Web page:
Postmaturity Syndrome: Occurring in 20% of postdate pregnancies, this syndrome develops due to uteroplacental insufficiency which causes chronic stress, trauma and oxygen deprivation in the baby. The baby has a unique appearance when born, including overgrown fingernails and hair, a long body with little fat, and wrinkled or dry, parchment-like skin. Postmaturity syndrome features a number of disorders:

  • Uteroplacental insufficiency: The major risk to the baby comes from the fact that the placenta reaches its maximum size and surface area around 37 weeks. After 37 weeks, its surface area and function gradually deteriorate. This means that the placenta is less able to supply sufficient oxygen-rich blood to the baby.
  • Fetal Distress: In post-term pregnancies, there is increased risk of fetal distress and trauma due to the higher incidence of cord compression. It is crucial that physicians pay close attention to the fetal heart rate monitor.
  • Meconium aspiration: Sometimes fetal stress and an older gestational age induce a bowel movement by the baby while in the womb. In some cases, the baby will inhale amniotic fluid and fecal matter into their lungs. This can cause trauma to the airway, irritation, airway obstruction, infection, problems with normal lung expansion and HIE. Meconium Aspiration Syndrome (MAS) and Birth Injury
  • Oligohydramnios: The volume of amniotic fluid increases during pregnancy and reaches its peak at around 34 weeks.  When there is an unexpected decrease in the amount of amniotic fluid, it is called oligohydramnios. Oligohydramnios can cause cord compression and oxygen deprivation.
  • Umbilical cord compression: When oligohydramnios occurs, there is a serious risk of cord compression. This is because the baby and umbilical cord no longer float in the fluid.  Instead, the baby’s movements can put direct pressure on the cord, which can decrease or totally cut off the supply of oxygen-rich blood going to the baby.
  • Macrosomia: A baby can become very large when a pregnancy is post-term. This can make it traumatic to deliver vaginally.  This may prompt the physician to use forceps or a vacuum extractor, which increases the likelihood of birth trauma to the baby, such as brain bleeds. Macrosomia also increases the chances for shoulder dystocia (the baby’s shoulder is stuck on the mother’s pelvis) and cephalopelvic disproportion (CPD). CPD requires C-section delivery, and when macrosomia is present, a C-section delivery is usually the safest way to deliver the baby in order to prevent Erb’s palsy.

Cephalopelvic Disproportion

Cephalopelvic disproportion (CPD) injuries occur when the baby’s head or body is too large to pass through the mother’s pelvis and instead of delivering the baby by C-section, the physician makes prolonged attempts at vaginal delivery. Initially, physicians should have information about the mother’s pelvis type and size from x-ray and examination. Ultrasounds also give the physician an idea of the baby’s head measurements.  Another important factor is how the baby’s head is positioned in the pelvis – some parts of the head can mold to conform to the mother’s pelvis. Cephalopelvic disproportion (CPD) is a labor and delivery complication in which the baby's head is too large to easily pass through the mother's pelvic region.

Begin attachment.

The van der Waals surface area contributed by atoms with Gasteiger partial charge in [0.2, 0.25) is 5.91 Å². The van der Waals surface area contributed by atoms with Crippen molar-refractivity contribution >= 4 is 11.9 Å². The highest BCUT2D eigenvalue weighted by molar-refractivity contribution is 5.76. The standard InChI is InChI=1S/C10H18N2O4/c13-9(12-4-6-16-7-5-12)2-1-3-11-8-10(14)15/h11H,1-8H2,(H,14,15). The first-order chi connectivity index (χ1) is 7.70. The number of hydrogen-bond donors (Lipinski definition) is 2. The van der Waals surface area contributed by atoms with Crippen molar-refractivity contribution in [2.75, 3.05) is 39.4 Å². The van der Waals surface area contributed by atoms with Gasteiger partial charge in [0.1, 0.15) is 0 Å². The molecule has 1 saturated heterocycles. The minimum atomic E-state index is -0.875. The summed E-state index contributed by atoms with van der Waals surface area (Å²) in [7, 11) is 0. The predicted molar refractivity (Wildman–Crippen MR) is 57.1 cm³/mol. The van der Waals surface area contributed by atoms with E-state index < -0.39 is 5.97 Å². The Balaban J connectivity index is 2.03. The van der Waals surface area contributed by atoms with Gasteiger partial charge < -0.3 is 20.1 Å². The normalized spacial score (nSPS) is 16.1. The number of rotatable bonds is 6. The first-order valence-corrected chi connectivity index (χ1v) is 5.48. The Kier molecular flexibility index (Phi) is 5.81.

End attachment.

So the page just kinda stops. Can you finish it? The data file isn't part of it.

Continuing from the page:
Except for macrosomia, physicians will usually not assume CPD based on measurements alone, although measurements are one piece of information that should be considered when deciding whether to deliver vaginally or by C-section. One indication of CPD is failure to progress, meaning that labor either ceases or does not move as quickly as it should. Physicians should identify any risk factors for CPD before the start of labor. Risk factors include:

  • Small or abnormal pelvis
  • Macrosomia
  • Large head measurement of baby
  • Mother with diabetes or gestational diabetes
  • Post-term pregnancy
  • Mother over age 35

When CPD is identified during pregnancy, it may be necessary to plan to deliver the baby early.

If physicians fail to diagnose CPD prior to labor, they must identify the condition right away during labor and delivery and move on to a C-section. The treatment for CPD is C-section delivery. When CPD is present, attempts to deliver the baby vaginally will cause trauma, which can lead to permanent injuries such as cerebral palsy.

When CPD is present, some mistakes that can cause trauma include the following:

  • Pitocin/Oxytocin: Physicians may react to CPD by administering Pitocin, which can cause excessive contractions, leading to oxygen deprivation and HIE.
  • Continued Labor:  Physicians may allow labor to progress for too long.  Labor can be stressful and traumatic for babies, and when prolonged, it can cause oxygen deprivation and HIE.
  • Prolapsed Umbilical Cord:  When there is less room in the uterus, a prolapsed umbilical cord is more likely, which puts the baby at risk for HIE.
  • Shoulder Dystocia:  When CPD is a problem, babies are more likely to have shoulder dystocia injuries, including Erb’s Palsy.